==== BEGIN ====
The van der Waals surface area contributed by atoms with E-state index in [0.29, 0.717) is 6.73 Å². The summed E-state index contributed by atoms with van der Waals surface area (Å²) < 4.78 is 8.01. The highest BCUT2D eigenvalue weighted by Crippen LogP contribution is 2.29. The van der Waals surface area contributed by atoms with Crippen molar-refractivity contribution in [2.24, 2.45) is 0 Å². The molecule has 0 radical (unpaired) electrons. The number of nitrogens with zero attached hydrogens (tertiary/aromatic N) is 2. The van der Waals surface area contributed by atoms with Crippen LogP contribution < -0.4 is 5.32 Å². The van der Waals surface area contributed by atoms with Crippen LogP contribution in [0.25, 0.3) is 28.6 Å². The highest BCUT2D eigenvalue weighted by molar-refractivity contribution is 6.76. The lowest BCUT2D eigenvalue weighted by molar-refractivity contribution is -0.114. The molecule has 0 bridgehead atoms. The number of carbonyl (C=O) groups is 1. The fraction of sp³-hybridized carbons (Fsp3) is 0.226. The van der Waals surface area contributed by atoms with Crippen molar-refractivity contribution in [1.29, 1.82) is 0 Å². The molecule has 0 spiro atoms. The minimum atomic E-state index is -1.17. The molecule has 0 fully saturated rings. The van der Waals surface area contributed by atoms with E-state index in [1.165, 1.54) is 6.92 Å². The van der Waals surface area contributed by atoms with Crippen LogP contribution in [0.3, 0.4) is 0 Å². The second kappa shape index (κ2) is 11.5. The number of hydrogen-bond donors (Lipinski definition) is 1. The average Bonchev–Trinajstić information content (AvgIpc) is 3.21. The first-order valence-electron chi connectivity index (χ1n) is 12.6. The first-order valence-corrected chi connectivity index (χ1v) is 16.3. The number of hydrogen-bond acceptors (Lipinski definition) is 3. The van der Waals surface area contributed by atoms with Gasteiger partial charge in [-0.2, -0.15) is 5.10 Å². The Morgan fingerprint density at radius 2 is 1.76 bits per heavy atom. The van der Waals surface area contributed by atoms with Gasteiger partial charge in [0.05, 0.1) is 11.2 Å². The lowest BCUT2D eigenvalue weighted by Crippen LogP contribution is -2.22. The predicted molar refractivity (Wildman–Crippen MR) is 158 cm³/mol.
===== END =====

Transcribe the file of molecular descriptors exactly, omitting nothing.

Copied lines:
The van der Waals surface area contributed by atoms with E-state index in [0.29, 0.717) is 6.73 Å². The summed E-state index contributed by atoms with van der Waals surface area (Å²) < 4.78 is 8.01. The highest BCUT2D eigenvalue weighted by Crippen LogP contribution is 2.29. The van der Waals surface area contributed by atoms with Crippen molar-refractivity contribution in [2.24, 2.45) is 0 Å². The molecule has 0 radical (unpaired) electrons. The number of nitrogens with zero attached hydrogens (tertiary/aromatic N) is 2. The van der Waals surface area contributed by atoms with Crippen LogP contribution < -0.4 is 5.32 Å². The van der Waals surface area contributed by atoms with Crippen LogP contribution in [0.25, 0.3) is 28.6 Å². The highest BCUT2D eigenvalue weighted by molar-refractivity contribution is 6.76. The lowest BCUT2D eigenvalue weighted by molar-refractivity contribution is -0.114. The molecule has 0 bridgehead atoms. The number of carbonyl (C=O) groups is 1. The fraction of sp³-hybridized carbons (Fsp3) is 0.226. The van der Waals surface area contributed by atoms with Crippen molar-refractivity contribution in [1.29, 1.82) is 0 Å². The molecule has 0 spiro atoms. The minimum atomic E-state index is -1.17. The molecule has 0 fully saturated rings. The van der Waals surface area contributed by atoms with E-state index in [1.165, 1.54) is 6.92 Å². The van der Waals surface area contributed by atoms with Crippen LogP contribution in [0.3, 0.4) is 0 Å². The second kappa shape index (κ2) is 11.5. The number of hydrogen-bond donors (Lipinski definition) is 1. The average Bonchev–Trinajstić information content (AvgIpc) is 3.21. The first-order valence-electron chi connectivity index (χ1n) is 12.6. The first-order valence-corrected chi connectivity index (χ1v) is 16.3. The number of hydrogen-bond acceptors (Lipinski definition) is 3. The van der Waals surface area contributed by atoms with Gasteiger partial charge in [-0.2, -0.15) is 5.10 Å². The Morgan fingerprint density at radius 2 is 1.76 bits per heavy atom. The van der Waals surface area contributed by atoms with Gasteiger partial charge in [0.05, 0.1) is 11.2 Å². The lowest BCUT2D eigenvalue weighted by Crippen LogP contribution is -2.22. The predicted molar refractivity (Wildman–Crippen MR) is 158 cm³/mol.